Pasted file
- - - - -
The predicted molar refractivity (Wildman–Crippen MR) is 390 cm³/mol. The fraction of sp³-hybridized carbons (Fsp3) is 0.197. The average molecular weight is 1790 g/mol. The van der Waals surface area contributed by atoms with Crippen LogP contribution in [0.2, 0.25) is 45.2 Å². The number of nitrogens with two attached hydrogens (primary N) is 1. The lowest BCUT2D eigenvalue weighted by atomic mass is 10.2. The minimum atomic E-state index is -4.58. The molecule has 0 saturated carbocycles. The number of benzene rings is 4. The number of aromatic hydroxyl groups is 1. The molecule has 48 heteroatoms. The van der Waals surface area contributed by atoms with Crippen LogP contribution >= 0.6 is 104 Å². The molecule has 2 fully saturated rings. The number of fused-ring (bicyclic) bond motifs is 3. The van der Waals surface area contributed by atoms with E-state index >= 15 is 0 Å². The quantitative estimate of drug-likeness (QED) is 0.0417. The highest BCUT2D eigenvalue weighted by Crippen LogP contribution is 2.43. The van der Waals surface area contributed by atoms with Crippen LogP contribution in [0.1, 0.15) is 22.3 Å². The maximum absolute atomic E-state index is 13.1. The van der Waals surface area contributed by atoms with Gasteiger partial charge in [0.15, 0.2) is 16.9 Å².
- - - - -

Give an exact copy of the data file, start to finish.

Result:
The predicted molar refractivity (Wildman–Crippen MR) is 390 cm³/mol. The fraction of sp³-hybridized carbons (Fsp3) is 0.197. The average molecular weight is 1790 g/mol. The van der Waals surface area contributed by atoms with Crippen LogP contribution in [0.2, 0.25) is 45.2 Å². The number of nitrogens with two attached hydrogens (primary N) is 1. The lowest BCUT2D eigenvalue weighted by atomic mass is 10.2. The minimum atomic E-state index is -4.58. The molecule has 0 saturated carbocycles. The number of benzene rings is 4. The number of aromatic hydroxyl groups is 1. The molecule has 48 heteroatoms. The van der Waals surface area contributed by atoms with Crippen LogP contribution >= 0.6 is 104 Å². The molecule has 2 fully saturated rings. The number of fused-ring (bicyclic) bond motifs is 3. The van der Waals surface area contributed by atoms with E-state index >= 15 is 0 Å². The quantitative estimate of drug-likeness (QED) is 0.0417. The highest BCUT2D eigenvalue weighted by Crippen LogP contribution is 2.43. The van der Waals surface area contributed by atoms with Crippen LogP contribution in [0.1, 0.15) is 22.3 Å². The maximum absolute atomic E-state index is 13.1. The van der Waals surface area contributed by atoms with Gasteiger partial charge in [0.15, 0.2) is 16.9 Å².